Blaze brings out the best
Thanks to many, dealership survives
Just two days after a massive fire lit the sky for miles, Classic Country Cars in Staunton was back in business.
Approximately 100 firefighters from more than a dozen departments helped battle the blaze at the landmark antique car dealership alongside Interstate 55 between Springfield and St. Louis. Nearly 150 vehicles housed in a storage building measuring more than 26,000 square feet were destroyed in the Aug. 8 fire. Without hydrants, or walls or other fire stops inside the structure, to slow the blaze, it was a lost cause from the beginning, according to Staunton Fire Chief Rick Haase, who said it was the largest fire his department has handled in the past 10 to 20 years.
Owners Russ and Anita Noel, who’ve been married for 41 years, said that they saw the blaze light the sky as they rushed to their business from their home south of Staunton after getting a call shortly after 8 p.m. “We could see it from 10 miles away,” Anita Noel recalled. “We knew it wouldn’t be good. We were crying.”
Why, then, were the Noels smiling one week after the fire? Call it a case of counting blessings.
“We had a fire Tuesday,” Russ Noel says. “We were selling cars on Thursday morning.” Noel and his wife credit firefighters, family, customers and neighbors for keeping their business going in the wake of near disaster.
The Noels say that fire investigators have determined that the blaze started near the center of the giant structure, but a cause hasn’t been established. While nearly a quarter of the 600 or so classic cars that are on the site at any given time were destroyed, much was saved, not the least being titles for every vehicle on the property that’s been home since 1999 to the dealership that ships cars to Switzerland, France, Australia and other destinations around the world. Without titles, the Noels said, they would have been forced to close. And so the business that has eight employees remains a viable operation.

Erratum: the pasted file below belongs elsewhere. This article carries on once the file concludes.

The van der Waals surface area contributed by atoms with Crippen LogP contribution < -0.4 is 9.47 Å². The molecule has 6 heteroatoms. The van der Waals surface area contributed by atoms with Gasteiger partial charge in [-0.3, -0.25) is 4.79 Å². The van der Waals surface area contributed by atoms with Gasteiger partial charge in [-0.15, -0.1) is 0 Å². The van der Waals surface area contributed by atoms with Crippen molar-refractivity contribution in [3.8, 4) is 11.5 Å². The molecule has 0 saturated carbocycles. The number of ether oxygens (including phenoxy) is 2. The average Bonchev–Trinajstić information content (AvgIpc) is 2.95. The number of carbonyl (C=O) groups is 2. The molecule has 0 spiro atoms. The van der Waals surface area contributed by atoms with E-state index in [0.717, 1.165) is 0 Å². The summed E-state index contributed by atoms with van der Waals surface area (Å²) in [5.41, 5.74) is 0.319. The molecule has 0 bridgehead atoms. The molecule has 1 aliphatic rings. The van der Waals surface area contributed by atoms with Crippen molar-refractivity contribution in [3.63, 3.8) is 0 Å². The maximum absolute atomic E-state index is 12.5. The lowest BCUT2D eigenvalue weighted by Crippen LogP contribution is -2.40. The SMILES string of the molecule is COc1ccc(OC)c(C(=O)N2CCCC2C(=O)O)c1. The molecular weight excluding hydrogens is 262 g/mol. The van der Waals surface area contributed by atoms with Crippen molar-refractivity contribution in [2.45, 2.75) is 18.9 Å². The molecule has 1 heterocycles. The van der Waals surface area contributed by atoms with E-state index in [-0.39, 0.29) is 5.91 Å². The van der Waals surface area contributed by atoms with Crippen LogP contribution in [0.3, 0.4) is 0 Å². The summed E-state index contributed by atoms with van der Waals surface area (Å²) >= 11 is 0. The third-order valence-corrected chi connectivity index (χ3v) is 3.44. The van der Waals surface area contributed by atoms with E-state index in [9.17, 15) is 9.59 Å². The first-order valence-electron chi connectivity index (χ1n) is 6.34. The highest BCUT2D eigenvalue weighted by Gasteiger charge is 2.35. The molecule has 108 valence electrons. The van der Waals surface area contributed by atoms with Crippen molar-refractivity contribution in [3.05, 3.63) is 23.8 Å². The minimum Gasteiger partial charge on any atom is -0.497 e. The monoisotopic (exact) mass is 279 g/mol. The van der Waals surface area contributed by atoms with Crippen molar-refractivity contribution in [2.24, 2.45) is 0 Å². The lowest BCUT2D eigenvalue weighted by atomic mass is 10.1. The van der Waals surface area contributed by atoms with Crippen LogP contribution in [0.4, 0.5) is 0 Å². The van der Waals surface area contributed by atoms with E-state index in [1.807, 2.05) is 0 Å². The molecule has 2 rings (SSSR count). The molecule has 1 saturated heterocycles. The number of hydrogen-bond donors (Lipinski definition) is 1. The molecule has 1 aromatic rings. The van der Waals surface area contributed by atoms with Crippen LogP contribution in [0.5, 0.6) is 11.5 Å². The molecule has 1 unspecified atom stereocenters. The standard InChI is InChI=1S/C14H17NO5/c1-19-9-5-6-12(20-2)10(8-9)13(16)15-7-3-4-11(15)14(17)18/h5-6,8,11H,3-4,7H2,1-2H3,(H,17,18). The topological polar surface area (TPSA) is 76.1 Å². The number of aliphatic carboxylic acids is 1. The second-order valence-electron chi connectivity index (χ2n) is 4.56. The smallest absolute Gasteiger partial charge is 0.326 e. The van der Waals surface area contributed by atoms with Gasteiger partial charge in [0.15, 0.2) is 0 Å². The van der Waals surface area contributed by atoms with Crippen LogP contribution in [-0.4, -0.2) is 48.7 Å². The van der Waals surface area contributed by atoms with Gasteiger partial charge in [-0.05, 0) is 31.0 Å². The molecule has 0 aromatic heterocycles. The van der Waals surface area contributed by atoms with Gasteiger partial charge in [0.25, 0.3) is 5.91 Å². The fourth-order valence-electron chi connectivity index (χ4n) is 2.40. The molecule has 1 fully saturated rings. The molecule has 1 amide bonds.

Anita Noel says firefighters were quick to retrieve the paperwork from the office once the fire was declared under control but before hot spots were extinguished. Haase says that titles were in an office some distance away from where the blaze began, but Anita Noel and her husband say it was more than location that kept the precious paperwork intact.
“What they (firefighters) did for us, they kept our office sopping wet (during the fire),” Anita Noel says. “It was going to go up in flames.”
The Noels also praise the Illinois Secretary of State’s office. Without being called, officials from the secretary of state got in touch after the fire to offer assistance in replacing titles.
“They assumed our titles were all lost,” Anita Noel says.
Rolls Royces and Model T’s and Studebakers and vintage muscle cars come and go, and many dozens were destroyed in the conflagration, but generosity is something else. Offers to help poured in from around the nation, the Noels say, and customers have called from around the world.
“Everybody says ‘I’m sorry for your loss,’” Russ Noel says.
While their office in the building that’s a total loss was destroyed, the Noels had another one within a day, courtesy of Dennis Ahrens, who works in sales at a nearby farm equipment business. After hearing of the Noel’s plight from a friend, Ahrens offered the use of a 30-foot trailer for a temporary office.
“I called Dennis: ‘What do you want for it?’” Russ Noel says. “He said ‘Don’t worry about it.’ He brought it up here that afternoon.”
Ahrens said that his business once went through a fire, and so he sympathized.
“That’s old school – that’s the way it used to be done,” Ahrens said in explaining his kindness. “I know what kind of a mess it is for anybody to deal with a fire. We went through the same thing down here.”
Russ Noel acquires his automotive treasures from auctions, barns and other sources, traveling hundreds of miles. Soon after the fire, he got a call from an auction business in Wisconsin.
“’You come and buy cars and you can pay me in three or four months,’” Noel says the auctioneer told him. “That made me cry right then.”
And so the business the Noels began from their farm in 1994, about 15 miles south of the dealership will continue. The fire that had them crying a week ago, they say, will not keep them down.
“It’s a little bit of a speed bump for us,” Russ Noel says.
Contact Bruce Rushton at firstname.lastname@example.org.